EXAMPLE 3

A sample of rice starch commercially available from Sigma Chemicals was oxidised and subsequently acetylated by the by the general methods given above.

Evaluation of the activator performance showed that 12.6 mg/l per 1.5 g sample of peracetic acid had been produced 1 minute after addition of the sample.

EXAMPLE 4

A sample of cellulose powder commercially available from Aldrich Chemicals was oxidised and subsequently acetylated by the by the general methods given above.

Evaluation of the activator performance showed that 63.4 mg/l per 1.5 g sample of peracetic acid was present in solution 5 and 10 minutes after addition of the sample.

Comparison C5

The builder and bleach activator performances of the wheat starch employed in Examples 1 and 2 were measured. No calcium sequestration was observed, and no peracetic acid was produced.

EXAMPLE 6

A sample of unpurified wheat starch commercially available from Sigma Chemicals was oxidised by the general method given above, except that 10.19 g of starch was suspended in 177 ml water and 83 mls of sodium hypochlorite solution (17.9% conc) was introduced, yielding 9.0 g oxidised product. The oxidised starch was found to sequester 50% Ca at 5.2 g Ca per 100 g oxidised starch.

5.07 g of the oxidised starch was acetylated by the general method given above, with other reagent quantities altered proportionately, yielding 1.74 g acetylated product. Evaluation of the activator performance showed that 8.4 mg/l per 1.5 g sample of peracetic acid was present in solution 5 minutes after addition of the sample.

EXAMPLE 7

The procedure of Example 6 was followed, except that the starch (10.07 g) was dispersed in only 20 ml water. The same volume/strength of sodium hypochlorite solution was used, providing the same ratio of active chlorine to starch as in Example 6, but in the presence of a lower amount of water, during the reaction, yielding 9.2 g oxidised product. The oxidised starch was found to sequester 62% Ca at 5.2 g Ca per 100 g oxidised starch. Evaluation of the activator performance showed that 10.8 mg/l per 1.5 g sample of peracetic acid was present in solution 5 minutes after addition of the sample.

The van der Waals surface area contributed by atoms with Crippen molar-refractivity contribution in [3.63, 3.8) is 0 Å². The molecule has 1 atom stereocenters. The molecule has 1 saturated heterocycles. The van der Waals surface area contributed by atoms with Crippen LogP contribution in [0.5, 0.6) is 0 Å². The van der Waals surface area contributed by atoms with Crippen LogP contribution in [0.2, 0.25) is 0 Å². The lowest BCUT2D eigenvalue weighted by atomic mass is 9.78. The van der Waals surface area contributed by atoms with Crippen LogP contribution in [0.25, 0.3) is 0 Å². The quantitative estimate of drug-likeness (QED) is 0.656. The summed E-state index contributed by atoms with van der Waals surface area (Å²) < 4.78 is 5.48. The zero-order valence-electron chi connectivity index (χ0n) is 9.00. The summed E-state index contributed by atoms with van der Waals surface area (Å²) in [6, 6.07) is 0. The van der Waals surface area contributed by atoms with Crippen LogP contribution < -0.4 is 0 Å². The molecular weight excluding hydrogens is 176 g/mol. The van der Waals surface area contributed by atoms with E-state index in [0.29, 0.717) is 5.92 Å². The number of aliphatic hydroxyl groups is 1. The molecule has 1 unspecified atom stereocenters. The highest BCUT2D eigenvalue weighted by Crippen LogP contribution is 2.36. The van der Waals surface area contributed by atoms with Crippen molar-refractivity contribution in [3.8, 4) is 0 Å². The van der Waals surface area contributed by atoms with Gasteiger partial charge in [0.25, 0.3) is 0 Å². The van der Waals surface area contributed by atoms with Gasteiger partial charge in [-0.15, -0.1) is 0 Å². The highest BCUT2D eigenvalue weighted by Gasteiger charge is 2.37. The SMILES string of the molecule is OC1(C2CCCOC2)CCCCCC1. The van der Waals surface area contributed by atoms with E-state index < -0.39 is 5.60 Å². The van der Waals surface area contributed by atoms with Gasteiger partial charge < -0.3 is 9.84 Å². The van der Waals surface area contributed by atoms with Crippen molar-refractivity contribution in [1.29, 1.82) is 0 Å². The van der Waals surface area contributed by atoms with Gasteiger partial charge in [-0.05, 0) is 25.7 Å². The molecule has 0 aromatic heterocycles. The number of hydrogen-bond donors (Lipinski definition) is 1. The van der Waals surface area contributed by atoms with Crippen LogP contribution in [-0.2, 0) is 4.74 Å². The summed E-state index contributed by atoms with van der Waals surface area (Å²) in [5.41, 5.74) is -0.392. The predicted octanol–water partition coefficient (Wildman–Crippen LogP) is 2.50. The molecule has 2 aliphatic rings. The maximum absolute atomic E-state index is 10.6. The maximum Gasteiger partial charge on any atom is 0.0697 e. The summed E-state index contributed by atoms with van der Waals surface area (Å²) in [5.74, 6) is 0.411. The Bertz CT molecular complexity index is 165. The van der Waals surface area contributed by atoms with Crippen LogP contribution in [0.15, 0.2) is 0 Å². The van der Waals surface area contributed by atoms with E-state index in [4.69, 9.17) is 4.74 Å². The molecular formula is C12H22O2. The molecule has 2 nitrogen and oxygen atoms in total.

EXAMPLE 8

The procedure of Example 7 was followed, except that only 56 mls of the same strength sodium hypochlorite solution was used, providing 2/3rds the ratio of active chlorine to starch as in Example 7, yielding 9.7 g oxidised product. The oxidised starch was found to sequester 33% Ca at 5.2 g Ca per 100 g oxidised starch, indicating that even at a very low ratio of oxidant:starch, a product having significant calcium exchange capability is obtainable when the oxidant solution contains only a relatively small amount of water.

Evaluation of the activator performance showed that 13.6 mg/l per 1.5 g sample of peracetic acid was present in solution 5 minutes after addition of the sample.

EXAMPLE 9

In this Example, the process was carried out on approximately a 40 scale. In step 2, oxidised starch (500 g, obtained by a scaled up repetition of Example 6) was mixed with acetic anhydride (937.5 g) in solution in 4375 g acetic acid, and the mixture stirred at reflux temperature (120 C.) for 2 hours. A commercial high boiling petroleum cut available under trade mark SHELLSOL AB (5 liters, bp 170 C.) was introduced into the reaction mixture, and acetic acid was removed under vacuum, by which time the temperature of the mixture had fallen to 60 C. The mixture was then permitted to cool overnight and the solids dispersed in the petroleum cut were filtered, washed with ethyl acetate, refiltered and dried under vacuum. 608 g product was recovered.

Evaluation of the activator performance showed that 4.8 mg/l per 1.5 g sample of peracetic acid was present in solution 5 minutes after addition of the sample.

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Classifications
U.S. Classification510/312, 510/475, 510/470, 510/471, 510/531, 510/476, 510/474, 510/376, 510/472
International ClassificationC08B31/18, C08L3/04, C11D3/22
Cooperative ClassificationC11D3/226, C08B31/185
European ClassificationC08B31/18B, C11D3/22E8
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Owner name: SOLVAY INTEROX LIMITED, ENGLAND